That pastor, Charles Elliott of King Solomon Missionary Baptist Church, brought volunteers and an 18-wheeler loaded with supplies. Elliott marched with Martin Luther King Jr. during the nation’s civil rights struggles, and after 60 years in ministry, he’s glad to see God bring Christians together to serve in Paducah: “When things like this happen, it teaches us that there’s not a black race or white race,” he stresses. “Just a human race.”
First Baptist also worked with a local Drury Inn representative to offer aid to 30 displaced families staying at the hotel. The church provided gift cards from a restaurant within walking distance, then offered individual “shopping” time inside a bus filled with scarves, coats, batteries, personal hygiene items, and other supplies. Pastor Moore says the intention is long-term: “We want to build relationships. How can we help? How can we love on their kids for Christmas? Most parents aren’t interested in toys right now. They’re just trying to think about survival.”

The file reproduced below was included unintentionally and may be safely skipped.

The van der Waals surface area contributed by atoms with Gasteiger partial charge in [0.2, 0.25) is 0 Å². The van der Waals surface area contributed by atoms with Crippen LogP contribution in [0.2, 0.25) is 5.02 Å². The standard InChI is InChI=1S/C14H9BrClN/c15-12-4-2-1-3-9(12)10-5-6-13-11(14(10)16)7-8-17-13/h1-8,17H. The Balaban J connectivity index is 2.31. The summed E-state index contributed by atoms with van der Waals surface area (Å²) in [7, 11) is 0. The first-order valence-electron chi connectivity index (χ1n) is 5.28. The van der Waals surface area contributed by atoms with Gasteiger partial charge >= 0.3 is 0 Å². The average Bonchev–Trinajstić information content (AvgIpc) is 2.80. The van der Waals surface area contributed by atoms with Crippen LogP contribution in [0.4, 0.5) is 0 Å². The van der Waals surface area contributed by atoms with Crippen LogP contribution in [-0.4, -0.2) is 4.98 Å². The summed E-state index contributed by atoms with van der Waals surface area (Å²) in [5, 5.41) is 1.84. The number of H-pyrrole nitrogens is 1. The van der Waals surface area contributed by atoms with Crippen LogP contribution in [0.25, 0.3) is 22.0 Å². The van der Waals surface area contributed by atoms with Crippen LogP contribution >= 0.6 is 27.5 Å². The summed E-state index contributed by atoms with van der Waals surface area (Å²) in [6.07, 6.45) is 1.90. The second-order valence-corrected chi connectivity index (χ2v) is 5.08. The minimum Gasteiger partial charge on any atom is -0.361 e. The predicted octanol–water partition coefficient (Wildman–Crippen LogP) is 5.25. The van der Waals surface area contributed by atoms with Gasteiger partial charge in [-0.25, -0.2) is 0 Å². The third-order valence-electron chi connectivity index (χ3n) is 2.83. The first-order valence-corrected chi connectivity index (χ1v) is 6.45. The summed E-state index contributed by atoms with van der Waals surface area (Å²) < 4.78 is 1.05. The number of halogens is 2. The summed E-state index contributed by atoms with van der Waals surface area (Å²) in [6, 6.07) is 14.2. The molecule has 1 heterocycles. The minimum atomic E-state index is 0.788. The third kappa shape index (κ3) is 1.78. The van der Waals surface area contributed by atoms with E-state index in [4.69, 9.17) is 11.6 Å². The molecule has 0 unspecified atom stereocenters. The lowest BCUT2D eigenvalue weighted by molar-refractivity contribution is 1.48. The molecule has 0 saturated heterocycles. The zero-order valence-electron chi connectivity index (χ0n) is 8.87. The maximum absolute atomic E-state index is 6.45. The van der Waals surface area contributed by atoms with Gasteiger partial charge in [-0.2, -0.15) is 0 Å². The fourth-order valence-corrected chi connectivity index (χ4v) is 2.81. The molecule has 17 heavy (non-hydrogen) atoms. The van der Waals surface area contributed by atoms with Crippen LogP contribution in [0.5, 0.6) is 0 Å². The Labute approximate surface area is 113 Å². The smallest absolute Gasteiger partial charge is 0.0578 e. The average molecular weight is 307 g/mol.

Moore is also concerned about older residents nearby. “Many times, they have no one, no family nearby,” he says, mentioning an 80-year-old he saw trying to put a tarp on by herself.
State police and local law enforcement agencies are busy conducting welfare checks to determine if such citizens are in need. They’ve also helped establish contact between residents and relatives who have been unable to reach them. Likewise, some 500 National Guard members mobilized in Kentucky to help maintain order, search for those presumed dead, and enforce nightly curfews.